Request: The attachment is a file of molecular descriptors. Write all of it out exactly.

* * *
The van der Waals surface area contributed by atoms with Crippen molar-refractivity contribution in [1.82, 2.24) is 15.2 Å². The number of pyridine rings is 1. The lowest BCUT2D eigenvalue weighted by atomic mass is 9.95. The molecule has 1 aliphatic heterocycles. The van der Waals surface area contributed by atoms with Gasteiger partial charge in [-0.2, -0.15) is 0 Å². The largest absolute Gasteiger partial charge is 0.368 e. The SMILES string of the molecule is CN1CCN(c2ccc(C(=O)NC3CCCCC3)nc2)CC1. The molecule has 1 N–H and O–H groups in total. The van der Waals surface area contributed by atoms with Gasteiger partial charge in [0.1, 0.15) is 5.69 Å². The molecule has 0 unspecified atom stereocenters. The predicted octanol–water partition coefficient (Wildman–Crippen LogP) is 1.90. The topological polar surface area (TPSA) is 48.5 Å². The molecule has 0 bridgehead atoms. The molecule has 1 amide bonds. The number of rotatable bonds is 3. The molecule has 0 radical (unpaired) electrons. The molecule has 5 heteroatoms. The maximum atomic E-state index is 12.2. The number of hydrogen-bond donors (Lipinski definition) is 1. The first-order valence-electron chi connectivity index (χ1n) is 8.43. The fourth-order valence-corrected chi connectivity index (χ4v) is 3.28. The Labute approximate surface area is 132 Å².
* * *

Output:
The van der Waals surface area contributed by atoms with Crippen molar-refractivity contribution in [1.82, 2.24) is 15.2 Å². The number of pyridine rings is 1. The lowest BCUT2D eigenvalue weighted by atomic mass is 9.95. The molecule has 1 aliphatic heterocycles. The van der Waals surface area contributed by atoms with Gasteiger partial charge in [-0.2, -0.15) is 0 Å². The largest absolute Gasteiger partial charge is 0.368 e. The SMILES string of the molecule is CN1CCN(c2ccc(C(=O)NC3CCCCC3)nc2)CC1. The molecule has 1 N–H and O–H groups in total. The van der Waals surface area contributed by atoms with Gasteiger partial charge in [0.1, 0.15) is 5.69 Å². The molecule has 0 unspecified atom stereocenters. The predicted octanol–water partition coefficient (Wildman–Crippen LogP) is 1.90. The topological polar surface area (TPSA) is 48.5 Å². The molecule has 0 bridgehead atoms. The molecule has 1 amide bonds. The number of rotatable bonds is 3. The molecule has 0 radical (unpaired) electrons. The molecule has 5 heteroatoms. The maximum atomic E-state index is 12.2. The number of hydrogen-bond donors (Lipinski definition) is 1. The first-order valence-electron chi connectivity index (χ1n) is 8.43. The fourth-order valence-corrected chi connectivity index (χ4v) is 3.28. The Labute approximate surface area is 132 Å².